Hot Migration Action

As described in my last few posts, I’ve recently acquired a good amount of new server hardware. Well, everything is in my posession now except a few sticks of RAM, and it’s all set up at work. I ended up picking up the RAID enclosure I mentioned earlier, along with disks to fill it. It ended up being quite a bargain, with the enclosure, drive trays, and a external SCSI cable only costing around $50 plus shipping. Here’s all the new gear mounted in a rack at work… My stuff is the white stuff in a sea of black servers.

[servers]

I’ve got the RAID enclosure connected to the dual P3 1.0GHz machine I bought (furthest away on the bottom), and combined, there’s 18 drive bays available to the SCSI system. I’ve got fifteen 36GB drives (plus one hot spare) in a RAID5 storage array and two 18GB drives in RAID1 for the OS installation. The RAID5 array weighs in at about 500GB, so I have plenty of room to keep stuff that I don’t want to lose.

I’m currently seeing how well my Xen domains function with NFS root filesystems. So far it looks pretty good. I’ve got the domains that host my web site (among other things) and the mysql domain running off the RAID5 array via NFS, and I haven’t noticed any slowdowns whatsoever. The only unexpected thing I’ve come across is a few weird incompatibilities with the Gentoo init scripts, specifically when it tries to bring up networking devices. It just hangs up when trying to initialize eth1, which is the interface that the NFS root filesystem is accessed through. My firewall script also kills things, but I should be able to fix that.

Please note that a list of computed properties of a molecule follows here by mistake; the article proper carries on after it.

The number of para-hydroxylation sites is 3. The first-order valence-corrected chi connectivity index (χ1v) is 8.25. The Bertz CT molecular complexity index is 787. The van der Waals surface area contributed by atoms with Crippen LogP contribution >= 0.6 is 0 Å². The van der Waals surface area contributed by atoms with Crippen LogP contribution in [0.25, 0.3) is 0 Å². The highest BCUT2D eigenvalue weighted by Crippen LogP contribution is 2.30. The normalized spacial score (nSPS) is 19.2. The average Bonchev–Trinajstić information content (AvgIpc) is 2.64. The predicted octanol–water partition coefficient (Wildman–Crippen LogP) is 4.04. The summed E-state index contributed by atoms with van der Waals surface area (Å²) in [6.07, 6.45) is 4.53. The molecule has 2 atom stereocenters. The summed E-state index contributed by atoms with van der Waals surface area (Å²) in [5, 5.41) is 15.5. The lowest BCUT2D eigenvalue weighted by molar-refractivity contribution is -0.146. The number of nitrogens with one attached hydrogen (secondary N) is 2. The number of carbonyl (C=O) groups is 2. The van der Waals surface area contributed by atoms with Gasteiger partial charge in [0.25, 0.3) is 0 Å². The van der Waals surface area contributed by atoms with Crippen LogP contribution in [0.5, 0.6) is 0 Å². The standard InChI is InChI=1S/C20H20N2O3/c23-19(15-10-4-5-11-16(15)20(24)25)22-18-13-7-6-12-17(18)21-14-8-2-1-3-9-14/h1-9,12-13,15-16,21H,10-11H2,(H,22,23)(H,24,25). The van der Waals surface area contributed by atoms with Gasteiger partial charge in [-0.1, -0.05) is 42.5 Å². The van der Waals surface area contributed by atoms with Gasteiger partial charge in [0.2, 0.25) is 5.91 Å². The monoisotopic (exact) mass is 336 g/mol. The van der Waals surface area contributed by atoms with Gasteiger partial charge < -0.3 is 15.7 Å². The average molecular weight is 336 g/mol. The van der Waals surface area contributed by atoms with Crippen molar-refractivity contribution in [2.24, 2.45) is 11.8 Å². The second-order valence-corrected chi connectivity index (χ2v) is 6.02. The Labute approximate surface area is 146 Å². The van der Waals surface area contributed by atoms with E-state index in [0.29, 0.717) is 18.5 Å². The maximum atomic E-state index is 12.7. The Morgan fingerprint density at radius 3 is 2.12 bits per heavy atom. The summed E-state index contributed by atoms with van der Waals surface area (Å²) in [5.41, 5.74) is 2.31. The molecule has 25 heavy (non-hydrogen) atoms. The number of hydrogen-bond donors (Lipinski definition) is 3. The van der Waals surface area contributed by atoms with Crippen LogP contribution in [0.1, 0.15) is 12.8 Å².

Having things running over NFS allows for live migration of running domains. I tried it out a few hours ago, and it’s surprisingly painless, given that the appropriate functionality is enabled in the Xen daemon. One command sends a running domain between physical Xen hosts, which is pretty damned neat. I can see this being tremendously useful in a high-availabilty sort of environment. If a host machine needs maintenance, you can simply transfer the running child domain to another host, do your business, and transfer it back with only a fraction of a second of downtime.

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